Thursday, May 31, 2012

Does your practice function as an effective team?

Two recent commentaries in the Annals of Family Medicine and the New England Journal of Medicine argue that the performance of modern primary care physicians can only be as good as their practice teams. In "The Myth of the Lone Physician: Toward a Collaborative Alternative," George Saba and colleagues explain why the myth that a physician can do it all alone is dysfunctional and outdated, and should be replaced with the paradigm of a "highly functioning health care team":

What will be the roles and responsibilities of each team member? What systems and skills are needed to ensure effective communication? How will decisions be shared? How will conflict be resolved? How will the team foster trust and respect? How will the team promote the development of meaningful healing relationships? How will the team evolve over time? The specific answers to these questions define the roles and tasks of each team member, and the collaborative process of working through these challenges strengthens team relationships.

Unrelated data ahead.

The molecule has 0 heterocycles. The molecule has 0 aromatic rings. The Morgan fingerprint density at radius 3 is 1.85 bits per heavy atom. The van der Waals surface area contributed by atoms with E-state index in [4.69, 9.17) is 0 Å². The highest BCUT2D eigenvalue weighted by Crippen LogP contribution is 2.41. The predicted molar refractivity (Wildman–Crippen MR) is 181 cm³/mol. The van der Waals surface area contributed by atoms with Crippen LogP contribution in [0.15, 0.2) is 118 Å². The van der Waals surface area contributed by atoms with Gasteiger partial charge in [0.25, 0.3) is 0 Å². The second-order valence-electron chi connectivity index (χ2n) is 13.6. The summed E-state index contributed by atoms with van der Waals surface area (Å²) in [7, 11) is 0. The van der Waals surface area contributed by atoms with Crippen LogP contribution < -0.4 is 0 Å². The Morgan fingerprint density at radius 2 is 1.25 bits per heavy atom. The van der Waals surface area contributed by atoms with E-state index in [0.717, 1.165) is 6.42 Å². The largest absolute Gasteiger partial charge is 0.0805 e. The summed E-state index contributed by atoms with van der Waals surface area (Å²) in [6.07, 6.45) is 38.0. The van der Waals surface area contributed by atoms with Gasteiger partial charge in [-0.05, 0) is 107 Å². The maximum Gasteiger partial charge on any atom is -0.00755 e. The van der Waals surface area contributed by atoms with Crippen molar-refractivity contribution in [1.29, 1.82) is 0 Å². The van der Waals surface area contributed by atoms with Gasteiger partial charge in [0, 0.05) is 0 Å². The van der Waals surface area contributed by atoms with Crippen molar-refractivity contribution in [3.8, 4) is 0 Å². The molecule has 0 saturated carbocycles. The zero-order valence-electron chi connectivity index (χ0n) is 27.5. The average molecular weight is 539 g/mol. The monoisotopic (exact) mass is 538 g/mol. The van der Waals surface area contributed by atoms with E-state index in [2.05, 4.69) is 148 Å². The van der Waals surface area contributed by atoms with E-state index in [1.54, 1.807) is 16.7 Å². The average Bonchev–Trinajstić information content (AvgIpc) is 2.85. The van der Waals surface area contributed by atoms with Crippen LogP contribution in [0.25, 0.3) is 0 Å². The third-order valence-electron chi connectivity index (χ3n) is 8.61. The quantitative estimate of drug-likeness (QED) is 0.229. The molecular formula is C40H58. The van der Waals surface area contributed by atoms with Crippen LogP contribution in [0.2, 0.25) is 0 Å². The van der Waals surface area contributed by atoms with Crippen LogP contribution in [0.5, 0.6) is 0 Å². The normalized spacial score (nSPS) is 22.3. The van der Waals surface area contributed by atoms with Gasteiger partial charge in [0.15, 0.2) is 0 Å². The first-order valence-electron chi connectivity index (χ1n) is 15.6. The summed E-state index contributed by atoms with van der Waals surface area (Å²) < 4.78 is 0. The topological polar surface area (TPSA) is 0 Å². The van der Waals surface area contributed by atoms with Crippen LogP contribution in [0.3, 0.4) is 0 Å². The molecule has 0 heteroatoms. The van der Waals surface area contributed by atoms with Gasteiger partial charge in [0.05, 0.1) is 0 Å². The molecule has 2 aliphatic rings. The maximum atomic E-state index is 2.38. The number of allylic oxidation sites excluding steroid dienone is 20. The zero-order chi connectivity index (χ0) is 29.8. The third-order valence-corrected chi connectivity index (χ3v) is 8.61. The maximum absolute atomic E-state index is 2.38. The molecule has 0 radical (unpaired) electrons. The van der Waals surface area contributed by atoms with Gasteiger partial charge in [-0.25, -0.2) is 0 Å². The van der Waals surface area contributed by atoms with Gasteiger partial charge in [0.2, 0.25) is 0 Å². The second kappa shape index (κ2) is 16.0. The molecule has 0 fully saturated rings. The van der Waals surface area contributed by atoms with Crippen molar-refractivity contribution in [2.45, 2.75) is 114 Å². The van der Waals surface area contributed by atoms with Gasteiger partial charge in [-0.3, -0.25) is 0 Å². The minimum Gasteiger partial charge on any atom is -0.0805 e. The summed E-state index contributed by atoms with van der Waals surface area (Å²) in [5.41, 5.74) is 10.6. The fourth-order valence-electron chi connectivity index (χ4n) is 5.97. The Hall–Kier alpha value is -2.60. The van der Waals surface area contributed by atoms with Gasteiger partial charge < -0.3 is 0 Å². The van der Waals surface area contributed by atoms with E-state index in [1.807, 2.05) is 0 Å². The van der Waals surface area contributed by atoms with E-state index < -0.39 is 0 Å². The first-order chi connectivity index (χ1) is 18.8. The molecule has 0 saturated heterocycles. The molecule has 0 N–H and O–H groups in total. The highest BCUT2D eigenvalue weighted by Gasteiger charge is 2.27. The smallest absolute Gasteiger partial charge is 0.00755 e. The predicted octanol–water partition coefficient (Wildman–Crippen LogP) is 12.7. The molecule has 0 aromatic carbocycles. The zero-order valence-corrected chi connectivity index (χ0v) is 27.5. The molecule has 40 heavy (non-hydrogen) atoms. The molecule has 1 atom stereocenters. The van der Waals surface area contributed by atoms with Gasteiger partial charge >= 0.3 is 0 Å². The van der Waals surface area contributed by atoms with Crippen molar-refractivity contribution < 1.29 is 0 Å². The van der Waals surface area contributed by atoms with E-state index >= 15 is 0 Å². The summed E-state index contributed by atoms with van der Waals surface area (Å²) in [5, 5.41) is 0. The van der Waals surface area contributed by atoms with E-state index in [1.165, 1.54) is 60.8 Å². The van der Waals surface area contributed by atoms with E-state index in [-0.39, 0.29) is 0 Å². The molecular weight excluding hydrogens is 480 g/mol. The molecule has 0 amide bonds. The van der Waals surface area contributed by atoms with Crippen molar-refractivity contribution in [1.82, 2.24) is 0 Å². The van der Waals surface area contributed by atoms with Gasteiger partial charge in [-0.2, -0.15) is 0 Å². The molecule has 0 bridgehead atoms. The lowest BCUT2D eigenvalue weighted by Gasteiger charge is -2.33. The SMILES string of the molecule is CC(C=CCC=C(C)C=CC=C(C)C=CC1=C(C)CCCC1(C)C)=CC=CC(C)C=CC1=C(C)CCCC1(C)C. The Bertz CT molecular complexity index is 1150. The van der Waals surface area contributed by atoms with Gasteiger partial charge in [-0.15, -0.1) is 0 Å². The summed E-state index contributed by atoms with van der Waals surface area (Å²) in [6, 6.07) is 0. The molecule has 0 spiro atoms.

Similarly, in "Sharing the Care to Improve Access to Primary Care," Amireh Ghorob and Thomas Bodenheimer assert that the only way for family physicians to meet the health care needs of a burgeoning and increasingly complex patient population is to delegate many of their traditional responsibilities - such as "patient education, lifestyle counseling, medication titration, and medication-adherence counseling" - to other health professionals:

The paradigm (culture) shift transforms the practice from an “I” to a “we” mindset. Unlike the lone-doctor-with-helpers model, in which the physician assumes all responsibility, makes all decisions, and delegates tasks to team members, but the capacity to see more patients does not increase, the “we” paradigm uses a team comprising clinicians and nonclinicians to provide care to a patient panel, with a reallocation of responsibilities, not only tasks, so that all team members contribute meaningfully to the health of their patient panel. Nonclinician team members must add capacity in order to bring demand and capacity into balance.

In the current issue of Family Practice Management, Berdi Safford and Cynthia Manning discuss "Six Characteristics of Effective Practice Teams," which include shared goals; clearly defined roles; shared knowledge and skills; effective, timely communication; mutual respect; and an optimistic, can-do attitude. How many of these characteristics does your practice embody? Would your practice's other members agree that you and they currently function as an effective team?

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